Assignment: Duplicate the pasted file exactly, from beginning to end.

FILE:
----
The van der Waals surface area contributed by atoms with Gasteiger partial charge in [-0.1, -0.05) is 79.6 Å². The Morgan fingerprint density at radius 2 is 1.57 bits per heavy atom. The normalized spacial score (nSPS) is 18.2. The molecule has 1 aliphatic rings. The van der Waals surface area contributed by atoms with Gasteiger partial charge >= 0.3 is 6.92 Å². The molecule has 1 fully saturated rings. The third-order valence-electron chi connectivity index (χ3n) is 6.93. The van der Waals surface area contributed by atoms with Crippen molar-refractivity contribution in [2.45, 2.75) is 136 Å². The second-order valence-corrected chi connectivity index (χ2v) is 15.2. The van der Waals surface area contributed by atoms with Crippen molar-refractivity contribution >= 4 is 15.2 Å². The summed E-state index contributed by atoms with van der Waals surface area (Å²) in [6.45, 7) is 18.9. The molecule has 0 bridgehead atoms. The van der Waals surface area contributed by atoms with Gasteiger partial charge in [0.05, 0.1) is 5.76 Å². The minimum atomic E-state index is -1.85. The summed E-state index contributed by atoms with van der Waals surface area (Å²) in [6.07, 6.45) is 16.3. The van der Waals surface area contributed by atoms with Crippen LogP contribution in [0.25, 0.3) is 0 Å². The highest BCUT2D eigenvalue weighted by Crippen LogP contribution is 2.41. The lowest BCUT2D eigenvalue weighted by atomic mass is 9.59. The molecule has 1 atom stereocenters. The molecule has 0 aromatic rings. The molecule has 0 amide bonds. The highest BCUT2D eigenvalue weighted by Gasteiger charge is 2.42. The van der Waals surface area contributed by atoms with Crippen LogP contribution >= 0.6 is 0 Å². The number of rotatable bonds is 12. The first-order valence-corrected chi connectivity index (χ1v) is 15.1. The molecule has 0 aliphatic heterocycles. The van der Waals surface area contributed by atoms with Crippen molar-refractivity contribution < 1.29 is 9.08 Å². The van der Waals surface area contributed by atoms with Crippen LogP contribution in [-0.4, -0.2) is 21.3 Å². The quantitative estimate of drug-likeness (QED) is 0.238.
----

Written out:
The van der Waals surface area contributed by atoms with Gasteiger partial charge in [-0.1, -0.05) is 79.6 Å². The Morgan fingerprint density at radius 2 is 1.57 bits per heavy atom. The normalized spacial score (nSPS) is 18.2. The molecule has 1 aliphatic rings. The van der Waals surface area contributed by atoms with Gasteiger partial charge >= 0.3 is 6.92 Å². The molecule has 1 fully saturated rings. The third-order valence-electron chi connectivity index (χ3n) is 6.93. The van der Waals surface area contributed by atoms with Crippen molar-refractivity contribution in [2.45, 2.75) is 136 Å². The second-order valence-corrected chi connectivity index (χ2v) is 15.2. The van der Waals surface area contributed by atoms with Crippen molar-refractivity contribution >= 4 is 15.2 Å². The summed E-state index contributed by atoms with van der Waals surface area (Å²) in [6.45, 7) is 18.9. The molecule has 0 bridgehead atoms. The van der Waals surface area contributed by atoms with Gasteiger partial charge in [0.05, 0.1) is 5.76 Å². The minimum atomic E-state index is -1.85. The summed E-state index contributed by atoms with van der Waals surface area (Å²) in [6.07, 6.45) is 16.3. The van der Waals surface area contributed by atoms with Crippen LogP contribution in [0.25, 0.3) is 0 Å². The highest BCUT2D eigenvalue weighted by Crippen LogP contribution is 2.41. The lowest BCUT2D eigenvalue weighted by atomic mass is 9.59. The molecule has 1 atom stereocenters. The molecule has 0 aromatic rings. The molecule has 0 amide bonds. The highest BCUT2D eigenvalue weighted by Gasteiger charge is 2.42. The van der Waals surface area contributed by atoms with Crippen LogP contribution >= 0.6 is 0 Å². The number of rotatable bonds is 12. The first-order valence-corrected chi connectivity index (χ1v) is 15.1. The molecule has 0 aliphatic heterocycles. The van der Waals surface area contributed by atoms with Crippen molar-refractivity contribution < 1.29 is 9.08 Å². The van der Waals surface area contributed by atoms with Crippen LogP contribution in [-0.4, -0.2) is 21.3 Å². The quantitative estimate of drug-likeness (QED) is 0.238.